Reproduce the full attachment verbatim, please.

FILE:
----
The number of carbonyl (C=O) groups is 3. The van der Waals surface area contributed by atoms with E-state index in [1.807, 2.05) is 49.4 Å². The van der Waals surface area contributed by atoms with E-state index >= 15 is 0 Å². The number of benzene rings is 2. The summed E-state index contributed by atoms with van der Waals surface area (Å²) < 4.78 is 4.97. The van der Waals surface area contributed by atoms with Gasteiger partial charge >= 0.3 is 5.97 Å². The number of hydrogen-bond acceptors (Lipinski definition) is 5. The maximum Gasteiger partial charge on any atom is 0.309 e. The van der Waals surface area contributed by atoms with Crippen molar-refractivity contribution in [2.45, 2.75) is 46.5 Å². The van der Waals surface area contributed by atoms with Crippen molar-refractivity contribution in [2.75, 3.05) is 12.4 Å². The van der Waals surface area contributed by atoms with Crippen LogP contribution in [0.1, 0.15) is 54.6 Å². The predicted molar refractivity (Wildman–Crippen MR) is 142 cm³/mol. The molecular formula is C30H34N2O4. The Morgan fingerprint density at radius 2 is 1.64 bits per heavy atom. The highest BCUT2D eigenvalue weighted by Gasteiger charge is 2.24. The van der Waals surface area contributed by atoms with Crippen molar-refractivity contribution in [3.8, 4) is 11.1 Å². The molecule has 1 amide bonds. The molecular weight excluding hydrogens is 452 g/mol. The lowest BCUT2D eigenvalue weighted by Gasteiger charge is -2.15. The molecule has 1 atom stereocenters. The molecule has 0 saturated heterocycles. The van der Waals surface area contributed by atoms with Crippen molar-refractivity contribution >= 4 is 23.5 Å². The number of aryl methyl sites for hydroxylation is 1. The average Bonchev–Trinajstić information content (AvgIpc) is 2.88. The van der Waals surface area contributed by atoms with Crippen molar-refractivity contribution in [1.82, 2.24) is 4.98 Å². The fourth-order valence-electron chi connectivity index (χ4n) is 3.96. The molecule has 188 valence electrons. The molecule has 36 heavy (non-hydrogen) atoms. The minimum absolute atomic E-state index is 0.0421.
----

The number of carbonyl (C=O) groups is 3. The van der Waals surface area contributed by atoms with E-state index in [1.807, 2.05) is 49.4 Å². The van der Waals surface area contributed by atoms with E-state index >= 15 is 0 Å². The number of benzene rings is 2. The summed E-state index contributed by atoms with van der Waals surface area (Å²) < 4.78 is 4.97. The van der Waals surface area contributed by atoms with Gasteiger partial charge >= 0.3 is 5.97 Å². The number of hydrogen-bond acceptors (Lipinski definition) is 5. The maximum Gasteiger partial charge on any atom is 0.309 e. The van der Waals surface area contributed by atoms with Crippen molar-refractivity contribution in [2.45, 2.75) is 46.5 Å². The van der Waals surface area contributed by atoms with Crippen molar-refractivity contribution in [2.75, 3.05) is 12.4 Å². The van der Waals surface area contributed by atoms with Crippen LogP contribution in [0.1, 0.15) is 54.6 Å². The predicted molar refractivity (Wildman–Crippen MR) is 142 cm³/mol. The molecular formula is C30H34N2O4. The Morgan fingerprint density at radius 2 is 1.64 bits per heavy atom. The highest BCUT2D eigenvalue weighted by Gasteiger charge is 2.24. The van der Waals surface area contributed by atoms with Crippen molar-refractivity contribution in [3.8, 4) is 11.1 Å². The molecule has 1 amide bonds. The molecular weight excluding hydrogens is 452 g/mol. The lowest BCUT2D eigenvalue weighted by Gasteiger charge is -2.15. The molecule has 1 atom stereocenters. The molecule has 0 saturated heterocycles. The van der Waals surface area contributed by atoms with Crippen molar-refractivity contribution >= 4 is 23.5 Å². The number of aryl methyl sites for hydroxylation is 1. The average Bonchev–Trinajstić information content (AvgIpc) is 2.88. The van der Waals surface area contributed by atoms with Crippen molar-refractivity contribution in [1.82, 2.24) is 4.98 Å². The fourth-order valence-electron chi connectivity index (χ4n) is 3.96. The molecule has 188 valence electrons. The molecule has 36 heavy (non-hydrogen) atoms. The minimum absolute atomic E-state index is 0.0421.